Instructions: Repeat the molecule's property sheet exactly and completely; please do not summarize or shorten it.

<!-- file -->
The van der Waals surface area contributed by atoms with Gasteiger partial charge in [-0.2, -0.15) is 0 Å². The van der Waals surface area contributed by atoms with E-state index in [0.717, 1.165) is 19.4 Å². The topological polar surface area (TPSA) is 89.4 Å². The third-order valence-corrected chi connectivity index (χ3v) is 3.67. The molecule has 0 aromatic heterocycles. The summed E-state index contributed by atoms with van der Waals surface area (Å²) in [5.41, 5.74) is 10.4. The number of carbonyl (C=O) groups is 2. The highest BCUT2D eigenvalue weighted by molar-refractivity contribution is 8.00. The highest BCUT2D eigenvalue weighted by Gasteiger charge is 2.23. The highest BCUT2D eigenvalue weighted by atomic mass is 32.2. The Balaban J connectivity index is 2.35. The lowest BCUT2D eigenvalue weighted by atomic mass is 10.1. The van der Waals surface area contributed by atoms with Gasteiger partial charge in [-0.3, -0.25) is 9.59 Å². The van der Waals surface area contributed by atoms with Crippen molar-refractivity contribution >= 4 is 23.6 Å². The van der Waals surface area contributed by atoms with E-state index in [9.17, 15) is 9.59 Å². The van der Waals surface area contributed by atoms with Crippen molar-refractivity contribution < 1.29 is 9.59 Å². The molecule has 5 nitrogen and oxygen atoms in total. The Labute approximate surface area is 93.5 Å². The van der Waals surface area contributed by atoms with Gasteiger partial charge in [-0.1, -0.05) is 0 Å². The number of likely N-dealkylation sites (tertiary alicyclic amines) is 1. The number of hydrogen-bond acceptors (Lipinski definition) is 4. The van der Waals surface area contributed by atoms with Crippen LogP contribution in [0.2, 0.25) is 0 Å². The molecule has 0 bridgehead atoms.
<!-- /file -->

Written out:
The van der Waals surface area contributed by atoms with Gasteiger partial charge in [-0.2, -0.15) is 0 Å². The van der Waals surface area contributed by atoms with E-state index in [0.717, 1.165) is 19.4 Å². The topological polar surface area (TPSA) is 89.4 Å². The third-order valence-corrected chi connectivity index (χ3v) is 3.67. The molecule has 0 aromatic heterocycles. The summed E-state index contributed by atoms with van der Waals surface area (Å²) in [5.41, 5.74) is 10.4. The number of carbonyl (C=O) groups is 2. The highest BCUT2D eigenvalue weighted by molar-refractivity contribution is 8.00. The highest BCUT2D eigenvalue weighted by Gasteiger charge is 2.23. The highest BCUT2D eigenvalue weighted by atomic mass is 32.2. The Balaban J connectivity index is 2.35. The lowest BCUT2D eigenvalue weighted by atomic mass is 10.1. The van der Waals surface area contributed by atoms with Gasteiger partial charge in [-0.3, -0.25) is 9.59 Å². The van der Waals surface area contributed by atoms with Crippen molar-refractivity contribution >= 4 is 23.6 Å². The van der Waals surface area contributed by atoms with E-state index in [9.17, 15) is 9.59 Å². The van der Waals surface area contributed by atoms with Crippen molar-refractivity contribution < 1.29 is 9.59 Å². The molecule has 5 nitrogen and oxygen atoms in total. The Labute approximate surface area is 93.5 Å². The van der Waals surface area contributed by atoms with Gasteiger partial charge in [-0.1, -0.05) is 0 Å². The number of likely N-dealkylation sites (tertiary alicyclic amines) is 1. The number of hydrogen-bond acceptors (Lipinski definition) is 4. The van der Waals surface area contributed by atoms with Crippen LogP contribution in [0.2, 0.25) is 0 Å². The molecule has 0 bridgehead atoms.